Nightmare on Proposal Street
Proposal horror stories: for many of us, they have left deep scars, driving contingency plans and schedule buffers that often frustrate our teams. When developing our proposal schedules, APMP advises us to build in 10 percent of our proposal development time to plan for unexpected events. But until you’ve been the one stuffing binders in the back of an SUV, illegally speeding down a shoulder during bumper-to-bumper traffic, you’ll never truly understand the importance of these planning measures. And if you’ve ever taken these extreme measures only to still miss your proposal delivery—I know you understand the importance of planning even more deeply than those of us who have not!
In honor of the upcoming Halloween festivities, I thought I would share one of my favorite proposal horror stories.
A few years ago, I worked on one of those proposals where if something could go wrong, it went wrong. By this time in my career, however, I had already witnessed several proposal nightmares, so I had several buffers baked into my schedule. But all the contingency plans in the world couldn’t prepare me for what we’d experience on this proposal.
Everything had started out fairly standard on this proposal (for that particular company). It was one of those efforts that was handed to the Capture Manager in the final hour, so we had very little time to prepare. We worked with the Account Manager to understand the strategy and come up with a solution before the kickoff. I developed the proposal schedule, the outline, and the templates—and then we gathered our writing team and Subject Matter Expert (SME), and we set out to write our proposal.
About a week in, right after the Pink Team, the head of business development tells us she needs to take our past performance and resume writer so he can support another proposal effort. Great. We have time, so I guess I can take over the writing for those sections. This is one of those proposals where we don’t actually have any real relevant past performance, so the writing is really fun—but we hang in there and make it work.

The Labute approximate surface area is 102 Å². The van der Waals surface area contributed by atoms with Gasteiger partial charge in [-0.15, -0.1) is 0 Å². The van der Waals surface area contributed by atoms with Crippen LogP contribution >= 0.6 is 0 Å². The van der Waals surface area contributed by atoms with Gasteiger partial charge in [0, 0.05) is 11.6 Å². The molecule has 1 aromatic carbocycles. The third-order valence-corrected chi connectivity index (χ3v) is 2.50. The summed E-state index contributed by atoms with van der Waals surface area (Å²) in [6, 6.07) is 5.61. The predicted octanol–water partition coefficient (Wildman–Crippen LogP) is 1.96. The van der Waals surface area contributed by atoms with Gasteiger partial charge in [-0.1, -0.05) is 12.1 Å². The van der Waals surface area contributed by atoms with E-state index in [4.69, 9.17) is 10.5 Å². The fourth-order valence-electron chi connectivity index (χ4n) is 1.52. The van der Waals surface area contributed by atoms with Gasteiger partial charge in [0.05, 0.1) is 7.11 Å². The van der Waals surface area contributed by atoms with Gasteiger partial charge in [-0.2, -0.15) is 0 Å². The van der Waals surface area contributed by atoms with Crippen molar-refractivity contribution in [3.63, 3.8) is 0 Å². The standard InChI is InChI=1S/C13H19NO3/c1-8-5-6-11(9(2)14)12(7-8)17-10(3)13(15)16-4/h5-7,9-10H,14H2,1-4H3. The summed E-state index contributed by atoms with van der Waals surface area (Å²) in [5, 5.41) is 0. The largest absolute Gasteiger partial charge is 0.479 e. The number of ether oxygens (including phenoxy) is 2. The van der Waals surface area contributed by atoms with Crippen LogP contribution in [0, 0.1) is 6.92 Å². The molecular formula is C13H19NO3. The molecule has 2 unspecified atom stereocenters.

Fast forward to the days following the Red Team—we’re finalizing the proposal in preparation for Gold Team. Everything is looking good. But one morning I walk into the office and the Capture Manager pulls me aside. He’s acting kind of weird, and finally it comes out, “Don’t say anything to anyone, because it’s not public yet, but our SME—our bid Program Manager (PM)—he’s being indicted for fraud.” I stare at him, waiting for a smile, anything to indicate that he’s joking. He’s got to be joking. But that smile, that comical laugh—it never comes.
With less than a week to final delivery, we play the key personnel scramble. We get our Deputy PM (DPM) to sign as the PM, reach out to our backup DPM candidate and get him to sign for the DPM slot. We rework the original DPM’s resume to show his qualifications as the PM—get the new DPM’s resume into the template and work in the necessary proposal details and metrics. We scour the technical and management volumes to swap out the names and qualifications for those of the adjusted leadership team. We update the organization charts and other relevant graphics. We pray we haven’t missed anything.
There’s no doubt about it. That proposal was all that proposal nightmares are made of. But because we planned for contingencies, we were still able to pull off a fairly smooth, on-time proposal delivery. And we went on to win that nightmare proposal—so at least there was a silver lining among all of the chaos.
We all love a good proposal horror story. Proposal horror stories provide for great shock factor and comic relief, at least after the initial wounds have healed and the scars have faded. But our war stories also remind us why planning is so important and help us to justify our schedule contingencies, even when our teams push back on us hard. Stressful proposal submissions are just not worth it, especially when they can so easily be prevented. This Halloween, I encourage you to embrace your Nightmares on Proposal Street as you develop your proposal schedules and work in the necessary contingencies. Cheers!
Written by Ashley Kayes, CP APMP
Senior Proposal Consultant, AOC Key Solutions, Inc. (KSI)LinkedIn